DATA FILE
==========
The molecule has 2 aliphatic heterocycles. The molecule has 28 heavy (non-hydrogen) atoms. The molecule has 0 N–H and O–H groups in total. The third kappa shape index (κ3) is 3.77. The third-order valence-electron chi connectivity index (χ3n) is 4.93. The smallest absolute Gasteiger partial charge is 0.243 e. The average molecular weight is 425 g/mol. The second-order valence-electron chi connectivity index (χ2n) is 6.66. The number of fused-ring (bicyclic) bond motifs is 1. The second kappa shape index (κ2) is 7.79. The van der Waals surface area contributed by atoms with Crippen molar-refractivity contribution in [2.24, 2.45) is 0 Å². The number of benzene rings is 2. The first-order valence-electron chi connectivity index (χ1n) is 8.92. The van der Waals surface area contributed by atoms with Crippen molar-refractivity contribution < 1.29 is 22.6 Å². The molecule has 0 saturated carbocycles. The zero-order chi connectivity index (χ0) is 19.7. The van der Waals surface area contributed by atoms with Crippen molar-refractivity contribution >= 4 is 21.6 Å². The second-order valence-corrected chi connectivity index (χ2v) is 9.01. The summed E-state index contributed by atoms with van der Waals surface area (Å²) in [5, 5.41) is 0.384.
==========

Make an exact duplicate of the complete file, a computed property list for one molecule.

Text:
The molecule has 2 aliphatic heterocycles. The molecule has 28 heavy (non-hydrogen) atoms. The molecule has 0 N–H and O–H groups in total. The third kappa shape index (κ3) is 3.77. The third-order valence-electron chi connectivity index (χ3n) is 4.93. The smallest absolute Gasteiger partial charge is 0.243 e. The average molecular weight is 425 g/mol. The second-order valence-electron chi connectivity index (χ2n) is 6.66. The number of fused-ring (bicyclic) bond motifs is 1. The second kappa shape index (κ2) is 7.79. The van der Waals surface area contributed by atoms with Crippen molar-refractivity contribution in [2.24, 2.45) is 0 Å². The number of benzene rings is 2. The first-order valence-electron chi connectivity index (χ1n) is 8.92. The van der Waals surface area contributed by atoms with Crippen molar-refractivity contribution < 1.29 is 22.6 Å². The molecule has 0 saturated carbocycles. The zero-order chi connectivity index (χ0) is 19.7. The van der Waals surface area contributed by atoms with Crippen molar-refractivity contribution >= 4 is 21.6 Å². The second-order valence-corrected chi connectivity index (χ2v) is 9.01. The summed E-state index contributed by atoms with van der Waals surface area (Å²) in [5, 5.41) is 0.384.